Researchers create ‘electronic tongues’ to detect cancer in early stages

Shazma Khan July 24, 2019

In a first, researchers have developed a new ‘electronic tongue’ that can assist doctors in detecting bladder cancer in its early stages.

Researchers in Spain have developed a better way of diagnosing and monitoring bladder cancer in its early stages by inventing a complex electronic device which is more efficient, simple and also cost effective as compared to traditional methods such as cystoscopies or urine cytology tests.

As per Medical News Today, the American Cancer Society (ACS) has shown that bladder cancer affects thousands of people, many resulting in death. To help in diagnosing it much earlier, the team created ‘electronic tongues’, which a non-invasive technique that harness power of ‘taste-detecting’ sensors.

Scientists create device to detect cancers through breath

Electronic tongues are a voltammetric device that copies the mechanism of human taste through using pattern-information software and sensors that detect soluble compounds. Scientists generally use the device in order to analyze food, water, wine, or explosives, but they can also use it for testing samples of biofluid for detecting diseases.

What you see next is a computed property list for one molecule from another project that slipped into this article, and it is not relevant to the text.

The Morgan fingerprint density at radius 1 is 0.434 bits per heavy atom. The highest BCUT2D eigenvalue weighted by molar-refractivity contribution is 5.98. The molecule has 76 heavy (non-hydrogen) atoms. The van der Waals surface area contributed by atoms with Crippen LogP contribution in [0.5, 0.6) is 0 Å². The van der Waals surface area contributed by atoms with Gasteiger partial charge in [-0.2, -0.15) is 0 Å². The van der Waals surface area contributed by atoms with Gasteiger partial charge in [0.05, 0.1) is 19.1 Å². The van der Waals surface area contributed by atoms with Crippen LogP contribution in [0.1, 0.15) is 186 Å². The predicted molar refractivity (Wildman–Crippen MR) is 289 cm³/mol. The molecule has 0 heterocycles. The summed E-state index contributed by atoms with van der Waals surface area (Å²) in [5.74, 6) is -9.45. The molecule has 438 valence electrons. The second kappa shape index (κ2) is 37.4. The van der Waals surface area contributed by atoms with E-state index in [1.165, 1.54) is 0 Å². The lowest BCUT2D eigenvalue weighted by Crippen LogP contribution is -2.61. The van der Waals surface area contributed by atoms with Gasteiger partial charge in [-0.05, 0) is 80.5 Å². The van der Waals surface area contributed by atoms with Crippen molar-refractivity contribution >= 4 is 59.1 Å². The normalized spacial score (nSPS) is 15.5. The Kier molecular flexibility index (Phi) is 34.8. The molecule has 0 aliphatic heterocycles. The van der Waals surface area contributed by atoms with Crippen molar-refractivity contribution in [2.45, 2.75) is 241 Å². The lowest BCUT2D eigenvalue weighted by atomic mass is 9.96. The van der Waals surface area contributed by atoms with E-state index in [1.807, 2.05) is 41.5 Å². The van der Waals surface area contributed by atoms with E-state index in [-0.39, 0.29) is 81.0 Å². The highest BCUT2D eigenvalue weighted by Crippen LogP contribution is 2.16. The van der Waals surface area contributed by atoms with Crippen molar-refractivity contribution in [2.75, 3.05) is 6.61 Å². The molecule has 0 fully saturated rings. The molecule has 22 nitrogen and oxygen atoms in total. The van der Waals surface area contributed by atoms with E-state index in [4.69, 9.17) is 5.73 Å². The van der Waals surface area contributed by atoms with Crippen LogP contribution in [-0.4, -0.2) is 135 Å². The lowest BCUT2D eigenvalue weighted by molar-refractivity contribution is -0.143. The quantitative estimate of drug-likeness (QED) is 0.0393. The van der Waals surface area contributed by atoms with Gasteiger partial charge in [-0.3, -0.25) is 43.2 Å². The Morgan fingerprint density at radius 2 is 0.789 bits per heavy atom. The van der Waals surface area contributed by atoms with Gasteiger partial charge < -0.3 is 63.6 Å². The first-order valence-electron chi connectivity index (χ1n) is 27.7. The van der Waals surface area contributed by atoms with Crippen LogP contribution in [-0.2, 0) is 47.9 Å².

“There are several trials that have received the approval of the FDA — Food and Drug Administration of the United States — for their use in the diagnosis and monitoring of bladder cancer, but none of them improves the results of a cystoscopy,” explained one of the researchers Javier Monreal.

The electronic tongues were created with the help of data from previous studies for effective ways to test the urine samples. The researchers also suggested that using these electronic tongues for testing urine samples might prove to be a cost effective and easy-to-use way for detecting bladder cancer that too in its earliest stages.

Co-author Carmen Martinez Bisbal said that the initial results of the study gave a 75% accuracy rate, which shows that the ‘shapes of current waveforms induced in urine through pulse voltammetry could allow, with an appropriate processing of the data, for a noninvasive diagnosis in the monitoring of patients with bladder cancer.”

Copyright Business Recorder, 2019

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